Research Handbook on Climate Change, Oceans and Coasts
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Research Handbook on Climate Change, Oceans and Coasts

Edited by Jan McDonald, Jeffrey McGee and Richard Barnes

This topical Research Handbook examines the legal intersections of climate change, oceans and coasts across multiple scales and sectors, covering different geographies and regions. With expert contributions from Europe, Australasia, the Pacific, North America and Asia, it includes insightful chapters on issues ranging across the impacts of climate change on marine and coastal environments. It assesses institutional responses to climate change in ocean and marine governance regimes, adaptation to climate impacts on ocean and coastal systems and communities, and climate change mitigation in marine and coastal environments. Through a plurality of voices, disciplinary and geographical perspectives, this Research Handbook explores cross-cutting themes of institutional complexity, fragmentation, scale and design trade-offs.
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Chapter 2: The impact of climate change on oceans: physical, chemical and biological responses

Alistair J. Hobday and Richard J. Matear

Abstract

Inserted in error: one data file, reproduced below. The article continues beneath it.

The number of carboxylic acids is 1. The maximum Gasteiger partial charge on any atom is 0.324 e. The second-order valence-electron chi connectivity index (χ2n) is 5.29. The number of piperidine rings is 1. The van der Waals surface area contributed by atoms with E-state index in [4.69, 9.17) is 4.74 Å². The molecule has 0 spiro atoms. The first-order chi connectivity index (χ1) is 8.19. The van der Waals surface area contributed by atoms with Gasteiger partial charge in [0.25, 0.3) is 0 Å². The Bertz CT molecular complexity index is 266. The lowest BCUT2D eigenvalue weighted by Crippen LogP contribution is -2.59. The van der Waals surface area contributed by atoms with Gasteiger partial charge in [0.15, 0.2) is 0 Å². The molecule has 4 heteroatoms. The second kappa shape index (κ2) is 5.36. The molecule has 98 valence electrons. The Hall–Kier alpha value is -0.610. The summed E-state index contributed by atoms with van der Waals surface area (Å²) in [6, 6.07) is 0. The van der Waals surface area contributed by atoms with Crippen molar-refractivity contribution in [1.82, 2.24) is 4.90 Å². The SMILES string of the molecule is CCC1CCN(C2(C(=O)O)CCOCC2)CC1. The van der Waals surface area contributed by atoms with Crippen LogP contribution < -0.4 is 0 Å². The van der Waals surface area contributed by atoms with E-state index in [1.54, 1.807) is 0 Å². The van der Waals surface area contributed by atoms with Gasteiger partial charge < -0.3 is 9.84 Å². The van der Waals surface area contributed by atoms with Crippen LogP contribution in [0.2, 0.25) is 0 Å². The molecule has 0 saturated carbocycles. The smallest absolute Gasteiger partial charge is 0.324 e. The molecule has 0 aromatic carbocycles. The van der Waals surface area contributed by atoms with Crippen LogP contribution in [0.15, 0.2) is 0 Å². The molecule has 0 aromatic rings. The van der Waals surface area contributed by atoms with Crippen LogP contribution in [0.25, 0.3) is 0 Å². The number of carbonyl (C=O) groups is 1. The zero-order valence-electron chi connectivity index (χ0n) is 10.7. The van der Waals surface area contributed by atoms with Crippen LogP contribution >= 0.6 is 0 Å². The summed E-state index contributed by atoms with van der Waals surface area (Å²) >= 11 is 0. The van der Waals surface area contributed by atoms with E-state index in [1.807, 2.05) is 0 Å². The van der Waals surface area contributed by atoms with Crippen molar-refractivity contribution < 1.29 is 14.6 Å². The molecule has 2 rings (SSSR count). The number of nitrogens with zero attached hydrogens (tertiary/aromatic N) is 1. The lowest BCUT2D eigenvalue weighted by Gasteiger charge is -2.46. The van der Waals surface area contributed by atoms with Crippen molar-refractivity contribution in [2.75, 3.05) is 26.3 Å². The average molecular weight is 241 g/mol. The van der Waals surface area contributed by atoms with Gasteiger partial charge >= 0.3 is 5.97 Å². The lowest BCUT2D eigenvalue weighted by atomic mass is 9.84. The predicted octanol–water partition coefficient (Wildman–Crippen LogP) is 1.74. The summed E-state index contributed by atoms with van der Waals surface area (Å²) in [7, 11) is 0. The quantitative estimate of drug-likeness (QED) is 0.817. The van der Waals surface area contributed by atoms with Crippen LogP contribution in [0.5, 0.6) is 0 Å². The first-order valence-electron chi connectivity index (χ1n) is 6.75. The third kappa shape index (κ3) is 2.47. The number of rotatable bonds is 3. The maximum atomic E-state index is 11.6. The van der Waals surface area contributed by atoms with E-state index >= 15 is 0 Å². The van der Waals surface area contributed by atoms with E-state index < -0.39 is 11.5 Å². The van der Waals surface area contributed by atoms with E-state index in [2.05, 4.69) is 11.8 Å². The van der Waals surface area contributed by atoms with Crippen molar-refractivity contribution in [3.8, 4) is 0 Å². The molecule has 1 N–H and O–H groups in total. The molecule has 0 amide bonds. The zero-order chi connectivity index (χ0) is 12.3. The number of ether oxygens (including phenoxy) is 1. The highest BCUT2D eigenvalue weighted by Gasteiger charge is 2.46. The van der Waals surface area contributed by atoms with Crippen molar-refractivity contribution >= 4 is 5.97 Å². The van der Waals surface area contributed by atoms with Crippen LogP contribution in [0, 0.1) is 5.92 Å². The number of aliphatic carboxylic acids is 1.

The rising concentrations of carbon dioxide and other greenhouse gases have caused observed physical, chemical and biological changes in the oceans, with further changes projected over coming decades. The impact of climate change on the oceans are profound, with rapid warming in ocean hotspots combined with extreme events such as marine heatwaves changing the distribution and abundance of a wide range of marine species. Further, ocean acidification, sea level rise, and deoxygenation may have important consequences for the marine ecosystems and the ecosystem services derived from the ocean. These observed and future ocean changes are irreversible on the timescale of many centuries. As a result, management of marine resources, for both extractive (for example, fishing) and non-extractive (for example, marine tourism) will need to account for the effects of climate change. For example, changes in abundance of marine species will impact harvesting levels and ecosystem structure, while changes in species’ distribution will challenge place-based management and agreements between nations. Adaptation to some of these changes will be possible; however, without substantial reduction in greenhouse gas emissions the oceans will change and not provide the same support for human activities as currently enjoyed. The changing nature of the ocean, and the impact it may have on ecosystems and communities, represents a huge challenge to future community interactions at local, national and international scales. It also raises the possibility of active intervention in the climate system to minimize the impacts of climate change which will introduce a complex set of issues to be considered before implementing any intervention.

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